In conclusion, there is apostasy and my view is that apostates have never been true Christians. They have made a profession of faith, may have been baptized, gone to church and acted like Christians, but have never been regenerated and born from above. They are tares, not wheat; goats, not sheep. They resemble Christians, but eventually show their true color by turning away, so be warned.

Apostasy Part 1 of 2

Q. Is there such a thing as Christian apostasy? Or these people have never been true Christians? Can one have justification and glorification without sanctification?

A. Yes there is. Depending on which version you use, the word “apostasy” appears several times in the Bible. I use the NASB myself:
Jer 8:5 “Why then has this people, Jerusalem, Turned away in continual apostasy? They hold fast to deceit, They refuse to return.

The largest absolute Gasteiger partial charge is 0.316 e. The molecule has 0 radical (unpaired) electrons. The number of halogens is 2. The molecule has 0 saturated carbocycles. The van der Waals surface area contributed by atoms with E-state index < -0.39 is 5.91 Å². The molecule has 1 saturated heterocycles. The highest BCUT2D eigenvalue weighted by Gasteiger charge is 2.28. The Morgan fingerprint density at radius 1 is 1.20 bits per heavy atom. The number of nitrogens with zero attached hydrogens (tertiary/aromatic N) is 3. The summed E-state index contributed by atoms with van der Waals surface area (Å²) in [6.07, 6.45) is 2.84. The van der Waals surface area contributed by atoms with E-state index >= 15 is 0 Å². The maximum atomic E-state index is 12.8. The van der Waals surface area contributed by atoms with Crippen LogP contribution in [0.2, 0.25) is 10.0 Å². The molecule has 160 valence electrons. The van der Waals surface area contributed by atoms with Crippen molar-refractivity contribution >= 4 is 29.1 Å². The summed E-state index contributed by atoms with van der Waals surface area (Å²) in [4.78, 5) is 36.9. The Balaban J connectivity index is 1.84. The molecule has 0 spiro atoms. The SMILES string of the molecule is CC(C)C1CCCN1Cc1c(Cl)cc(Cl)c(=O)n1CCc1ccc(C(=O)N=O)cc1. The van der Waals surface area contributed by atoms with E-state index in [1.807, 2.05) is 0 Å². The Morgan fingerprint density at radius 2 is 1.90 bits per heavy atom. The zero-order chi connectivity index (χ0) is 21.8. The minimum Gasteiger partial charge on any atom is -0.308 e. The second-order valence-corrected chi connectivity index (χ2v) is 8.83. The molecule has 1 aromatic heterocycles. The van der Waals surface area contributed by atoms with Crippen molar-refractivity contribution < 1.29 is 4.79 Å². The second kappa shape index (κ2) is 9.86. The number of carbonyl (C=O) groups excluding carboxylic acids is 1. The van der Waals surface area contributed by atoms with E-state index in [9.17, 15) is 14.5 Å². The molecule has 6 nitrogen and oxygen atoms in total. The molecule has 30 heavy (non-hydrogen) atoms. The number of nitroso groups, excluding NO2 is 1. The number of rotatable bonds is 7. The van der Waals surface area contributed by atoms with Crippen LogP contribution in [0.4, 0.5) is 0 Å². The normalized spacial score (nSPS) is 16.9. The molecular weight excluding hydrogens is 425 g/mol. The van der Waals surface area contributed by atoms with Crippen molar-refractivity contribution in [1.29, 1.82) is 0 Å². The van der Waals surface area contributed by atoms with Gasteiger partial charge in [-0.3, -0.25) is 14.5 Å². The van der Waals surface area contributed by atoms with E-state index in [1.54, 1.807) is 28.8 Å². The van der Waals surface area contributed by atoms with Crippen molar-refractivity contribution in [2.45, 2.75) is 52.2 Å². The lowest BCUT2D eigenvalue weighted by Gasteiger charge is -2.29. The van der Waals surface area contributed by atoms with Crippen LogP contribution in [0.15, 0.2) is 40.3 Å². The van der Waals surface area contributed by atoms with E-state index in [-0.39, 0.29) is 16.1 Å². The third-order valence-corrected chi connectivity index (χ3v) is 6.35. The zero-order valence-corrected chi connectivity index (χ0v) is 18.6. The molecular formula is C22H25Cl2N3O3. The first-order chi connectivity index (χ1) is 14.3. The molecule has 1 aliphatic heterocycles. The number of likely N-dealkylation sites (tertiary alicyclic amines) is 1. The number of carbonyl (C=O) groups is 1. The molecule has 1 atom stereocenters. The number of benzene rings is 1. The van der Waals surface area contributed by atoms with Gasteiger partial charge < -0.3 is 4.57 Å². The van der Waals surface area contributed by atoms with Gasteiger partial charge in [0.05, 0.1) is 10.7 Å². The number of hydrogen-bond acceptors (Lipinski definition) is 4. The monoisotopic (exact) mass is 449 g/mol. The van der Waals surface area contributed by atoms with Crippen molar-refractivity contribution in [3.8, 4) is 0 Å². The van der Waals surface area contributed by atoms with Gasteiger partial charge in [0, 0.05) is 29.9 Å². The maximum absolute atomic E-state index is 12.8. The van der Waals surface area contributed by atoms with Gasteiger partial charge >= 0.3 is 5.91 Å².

• Hos 14:4 I will heal their apostasy, I will love them freely, For My anger has turned away from them.
• 2 Thes 2:3 Let no one in any way deceive you, for it will not come unless the apostasy comes first, and the man of lawlessness is revealed, the son of destruction,

The ESV has it in:
Jer 2:19 Your evil will chastise you, and your apostasy will reprove you. Know and see that it is evil and bitter for you to forsake the LORD your God; the fear of me is not in you, declares the Lord GOD of hosts.
in addition to Hos 14:4.

In the OT the noun “apostasy” translates the Hebrew word meshuwbah, which appears 12 times in 12 verses, including Jer 2:19, 8:5 and Hos 14:4 cited above. Literally it means “turning away, turning back, backsliding“.